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Vaginal Vault Dehiscence After Robotic Hysterectomy for Gynecologic Cancers: Search for Risk Factors and Literature Review
  1. Laura Drudi, MS*,,,
  2. Joshua Z. Press, MD*,,
  3. Susie Lau, MD*,
  4. Raphael Gotlieb, BS*,
  5. Jeffrey How, MS*,,
  6. Ioana Eniu, Ing*,
  7. Nancy Drummond, BN*,
  8. Sonya Brin, BN*,
  9. Claire Deland, BN* and
  10. Walter H. Gotlieb, MD, PhD*,
  1. *Division of Gynecologic Oncology, Segal Cancer Center, Jewish General Hospital,
  2. Lady Davis Institute of Medical Research, and
  3. Department of Undergraduate Medical Education, Faculty of Medicine, McGill University, Montreal, Quebec, Canada.
  1. Address correspondence and reprint requests to Walter H. Gotlieb, MD, PhD, McGill University 3755 Cote Ste, Catherine Rd, Montreal, Quebec, Canada H3T 1E2. E-mail: walter.gotlieb@mcgill.ca.

Abstract

Introduction Vaginal vault dehiscence following robotic-assisted hysterectomy for gynecologic cancer may be attributed to surgical techniques and postoperative therapeutic interventions. We searched for risk factors in patients with gynecologic cancers and complemented this with a literature review.

Methods Evaluation of prospectively gathered information on all consecutive robotic surgeries for gynecologic cancers was performed in a tertiary academic cancer center between December 2007 and March 2012. The literature was reviewed for articles relevant to “gynecologic oncology” and “robotics” with “vaginal cuff dehiscence” in the English and French languages. Respective authors were contacted to complete relevant information.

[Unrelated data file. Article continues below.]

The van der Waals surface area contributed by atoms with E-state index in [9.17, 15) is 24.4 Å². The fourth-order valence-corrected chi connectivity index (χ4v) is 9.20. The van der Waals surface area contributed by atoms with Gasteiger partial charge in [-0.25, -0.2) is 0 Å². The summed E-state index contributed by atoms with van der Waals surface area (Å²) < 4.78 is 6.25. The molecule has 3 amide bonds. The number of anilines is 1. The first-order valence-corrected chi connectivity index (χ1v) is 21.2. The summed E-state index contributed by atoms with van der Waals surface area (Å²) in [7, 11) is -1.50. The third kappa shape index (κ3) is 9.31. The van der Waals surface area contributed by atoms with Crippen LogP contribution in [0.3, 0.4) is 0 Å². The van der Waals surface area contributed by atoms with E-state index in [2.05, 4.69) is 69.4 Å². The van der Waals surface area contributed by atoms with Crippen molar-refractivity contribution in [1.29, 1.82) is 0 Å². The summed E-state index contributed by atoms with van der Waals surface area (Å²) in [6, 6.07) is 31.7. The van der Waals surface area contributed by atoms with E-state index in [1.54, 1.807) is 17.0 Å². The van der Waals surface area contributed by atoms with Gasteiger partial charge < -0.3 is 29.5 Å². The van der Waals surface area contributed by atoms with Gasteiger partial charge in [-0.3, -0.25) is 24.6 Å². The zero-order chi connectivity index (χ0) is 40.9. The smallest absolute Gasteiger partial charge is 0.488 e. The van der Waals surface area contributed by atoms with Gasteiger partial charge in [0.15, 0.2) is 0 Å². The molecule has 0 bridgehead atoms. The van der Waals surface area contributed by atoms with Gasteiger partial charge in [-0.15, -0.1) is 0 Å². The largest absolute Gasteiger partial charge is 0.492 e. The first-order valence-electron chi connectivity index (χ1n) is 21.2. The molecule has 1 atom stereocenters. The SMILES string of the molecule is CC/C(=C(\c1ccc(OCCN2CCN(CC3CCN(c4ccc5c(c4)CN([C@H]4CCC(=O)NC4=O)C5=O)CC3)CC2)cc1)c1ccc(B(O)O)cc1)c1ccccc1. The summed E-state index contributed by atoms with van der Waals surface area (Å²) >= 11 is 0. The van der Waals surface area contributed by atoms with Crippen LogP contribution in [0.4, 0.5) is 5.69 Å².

Results Seven dehiscences were identified of 441 cases with established gynecologic cancers. The closures in these 7 were performed using interrupted 1-Vicryl (Ethicon Inc) (3/167; 1.8%), combination of interrupted 1-Vicryl and 1-Biosyn (Covidien Inc) (3/156, 1.9%), and V-Loc (Covidien Inc) (1/118, 0.8%) sutures. Associated risk factors included adjuvant chemotherapy and/or brachytherapy, early resumption of sexual activity, and low body mass index (mean, 23 ± 3.23 kg/m2). Dehiscences occurred regardless of suturing by staff or trainees. Review of operative videos did not reveal a detectable etiologic factor, such as excessive cautery damage to the vaginal cuff or shallow tissue sutured. All 7 colporrhexis repairs were performed through a vaginal approach without the need of laparoscopy or laparotomy.

Conclusions Postoperative chemotherapy, brachytherapy, and early resumption of sexual activities are risk factors for vaginal vault dehiscence. Surgical technique, particularly the use of delayed absorbable sutures, deserves further evaluation

  • Robotic-assisted hysterectomy
  • Vaginal cuff dehiscence

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Footnotes

  • The Israel Cancer Research Foundation, The Week-End to End Women Cancers, and Gloria’s Girls supported this work.

  • The authors declare no conflicts of interest.

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